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DWR May snow survey shows low water content

The California Department of Water Resources (DWR) final snow survey of 2008 indicates snow water content is just 67 percent of normal for the date, statewide. Snow depth and water content have declined since April, when statewide snow pack water content figures were just under 100 percent of normal, despite a dry March.

“Today’s conditions further underscore the need for immediate action to solve California’s water supply and delivery problems,” said DWR Director Lester Snow. “We must take immediate steps to protect the Delta ecosystem, conserve more water and develop additional groundwater and surface storage facilities to meet our future needs.”

Gov. Schwarzenegger has outlined those steps through a comprehensive plan that includes water conservation, more surface and groundwater storage, new investments in the state’s aging water infrastructure, and improved water conveyance through or around the Delta to protect the environment and provide a reliable water supply.

Much of the water content is being absorbed by parched soil as a result of last year’s extremely dry weather. March and April 2008 combined are the driest in the northern Sierra since 1921, the first year that records were kept. Water runoff into streams and reservoirs is only 55 percent to 65 percent of normal.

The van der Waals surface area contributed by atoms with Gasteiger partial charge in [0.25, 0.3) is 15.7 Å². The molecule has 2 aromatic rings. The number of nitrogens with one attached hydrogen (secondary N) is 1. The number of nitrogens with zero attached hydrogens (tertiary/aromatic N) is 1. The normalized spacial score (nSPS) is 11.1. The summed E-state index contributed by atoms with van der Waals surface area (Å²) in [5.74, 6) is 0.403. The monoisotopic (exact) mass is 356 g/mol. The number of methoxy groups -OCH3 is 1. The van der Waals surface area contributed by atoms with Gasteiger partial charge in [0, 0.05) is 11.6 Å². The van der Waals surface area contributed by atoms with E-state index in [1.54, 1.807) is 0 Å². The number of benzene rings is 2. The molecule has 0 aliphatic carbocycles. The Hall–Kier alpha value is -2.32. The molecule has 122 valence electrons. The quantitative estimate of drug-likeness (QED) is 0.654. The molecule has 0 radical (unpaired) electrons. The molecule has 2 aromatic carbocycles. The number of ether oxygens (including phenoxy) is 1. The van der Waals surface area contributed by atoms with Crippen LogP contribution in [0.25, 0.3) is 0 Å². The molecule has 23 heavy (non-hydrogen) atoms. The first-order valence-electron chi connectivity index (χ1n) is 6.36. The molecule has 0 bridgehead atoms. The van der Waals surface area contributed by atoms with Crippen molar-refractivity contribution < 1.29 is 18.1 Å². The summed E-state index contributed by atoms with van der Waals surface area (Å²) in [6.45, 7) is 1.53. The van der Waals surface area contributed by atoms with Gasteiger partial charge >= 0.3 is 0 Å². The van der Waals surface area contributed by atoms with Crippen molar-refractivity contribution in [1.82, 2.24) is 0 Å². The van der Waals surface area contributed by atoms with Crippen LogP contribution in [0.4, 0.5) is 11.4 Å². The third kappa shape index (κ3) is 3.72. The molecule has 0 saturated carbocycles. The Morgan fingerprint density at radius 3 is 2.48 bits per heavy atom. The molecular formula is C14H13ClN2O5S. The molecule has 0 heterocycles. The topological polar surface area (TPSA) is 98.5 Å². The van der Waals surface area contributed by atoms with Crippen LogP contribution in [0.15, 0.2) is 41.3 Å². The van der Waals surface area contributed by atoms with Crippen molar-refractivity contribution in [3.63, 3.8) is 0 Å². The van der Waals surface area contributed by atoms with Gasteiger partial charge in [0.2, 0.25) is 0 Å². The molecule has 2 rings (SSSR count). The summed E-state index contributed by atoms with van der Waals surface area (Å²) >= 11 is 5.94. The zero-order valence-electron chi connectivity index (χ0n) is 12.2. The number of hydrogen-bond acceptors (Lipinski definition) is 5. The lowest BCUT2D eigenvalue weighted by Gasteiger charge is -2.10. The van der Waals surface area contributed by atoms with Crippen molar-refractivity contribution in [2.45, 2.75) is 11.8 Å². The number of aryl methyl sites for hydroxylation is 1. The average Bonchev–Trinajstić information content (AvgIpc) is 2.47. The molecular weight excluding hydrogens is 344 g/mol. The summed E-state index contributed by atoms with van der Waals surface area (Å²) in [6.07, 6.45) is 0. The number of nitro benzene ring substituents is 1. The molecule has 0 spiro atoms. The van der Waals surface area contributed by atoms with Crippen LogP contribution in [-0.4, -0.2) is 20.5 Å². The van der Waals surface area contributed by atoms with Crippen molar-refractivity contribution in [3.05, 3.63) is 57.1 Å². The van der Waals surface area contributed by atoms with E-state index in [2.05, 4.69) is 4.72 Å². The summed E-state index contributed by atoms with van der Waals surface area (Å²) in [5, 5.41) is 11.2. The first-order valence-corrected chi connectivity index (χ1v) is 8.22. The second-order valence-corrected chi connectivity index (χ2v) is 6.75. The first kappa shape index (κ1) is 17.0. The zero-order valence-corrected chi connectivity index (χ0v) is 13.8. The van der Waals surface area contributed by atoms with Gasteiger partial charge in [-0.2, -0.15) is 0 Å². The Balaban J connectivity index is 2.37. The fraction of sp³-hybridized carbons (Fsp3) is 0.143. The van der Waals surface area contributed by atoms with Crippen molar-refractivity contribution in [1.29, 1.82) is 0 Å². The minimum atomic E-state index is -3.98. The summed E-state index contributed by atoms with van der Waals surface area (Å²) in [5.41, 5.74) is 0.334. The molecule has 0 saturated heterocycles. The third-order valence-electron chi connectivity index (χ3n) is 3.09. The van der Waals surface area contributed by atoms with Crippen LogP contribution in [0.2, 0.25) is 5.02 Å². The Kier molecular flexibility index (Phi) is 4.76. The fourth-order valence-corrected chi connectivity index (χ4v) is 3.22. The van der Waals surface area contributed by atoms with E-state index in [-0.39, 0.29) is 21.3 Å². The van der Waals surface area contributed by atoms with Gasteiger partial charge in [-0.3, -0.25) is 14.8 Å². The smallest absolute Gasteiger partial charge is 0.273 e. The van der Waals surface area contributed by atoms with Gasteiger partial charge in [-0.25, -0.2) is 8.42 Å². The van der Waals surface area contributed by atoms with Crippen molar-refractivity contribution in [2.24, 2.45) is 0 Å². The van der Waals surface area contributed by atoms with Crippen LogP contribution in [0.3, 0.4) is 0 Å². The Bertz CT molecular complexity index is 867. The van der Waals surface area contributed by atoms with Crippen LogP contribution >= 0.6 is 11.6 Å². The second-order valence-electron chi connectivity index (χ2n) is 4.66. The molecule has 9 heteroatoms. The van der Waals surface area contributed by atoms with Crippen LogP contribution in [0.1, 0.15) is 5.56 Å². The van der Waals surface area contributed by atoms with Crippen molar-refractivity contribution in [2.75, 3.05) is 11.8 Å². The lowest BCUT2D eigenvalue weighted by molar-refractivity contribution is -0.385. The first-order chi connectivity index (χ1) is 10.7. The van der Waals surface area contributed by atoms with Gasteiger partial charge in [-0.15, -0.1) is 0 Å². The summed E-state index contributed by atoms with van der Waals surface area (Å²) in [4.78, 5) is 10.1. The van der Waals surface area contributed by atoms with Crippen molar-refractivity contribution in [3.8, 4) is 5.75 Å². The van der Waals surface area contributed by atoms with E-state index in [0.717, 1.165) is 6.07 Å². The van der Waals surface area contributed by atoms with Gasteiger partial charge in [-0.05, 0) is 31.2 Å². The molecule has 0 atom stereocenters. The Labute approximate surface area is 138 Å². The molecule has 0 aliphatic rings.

Electronic sensor readings show northern Sierra snow water equivalents at 88 percent of normal for this date, central Sierra at 61 percent, and southern Sierra at 60 percent. The sensor readings are posted at

Storage in California’s major reservoirs is also low because of last year’s dry conditions. Lake Oroville, the principal storage reservoir for the State Water Project (SWP), is at 48 percent of capacity, and 58 percent of average storage for this time of year.

Continuing dry conditions and court-ordered restrictions on Delta water exports are limiting water deliveries to farms and urban areas. DWR estimates that it will only be able to deliver 35 percent of requested SWP water this year to the Bay Area, San Joaquin Valley, Central Coast and Southern California.

In December 2007, U.S. District Court Judge Oliver Wanger imposed restrictions on water deliveries from the Delta to protect the threatened Delta smelt. This has significantly decreased deliveries to homes, farms, cities and industry by both the State Water Project and the federal Central Valley Project. In June 2008, Judge Wanger will begin hearings to discuss the possibility of further reducing pumping from the Delta – the hub of California’s water system – to help protect Chinook salmon and Central Valley steelhead.

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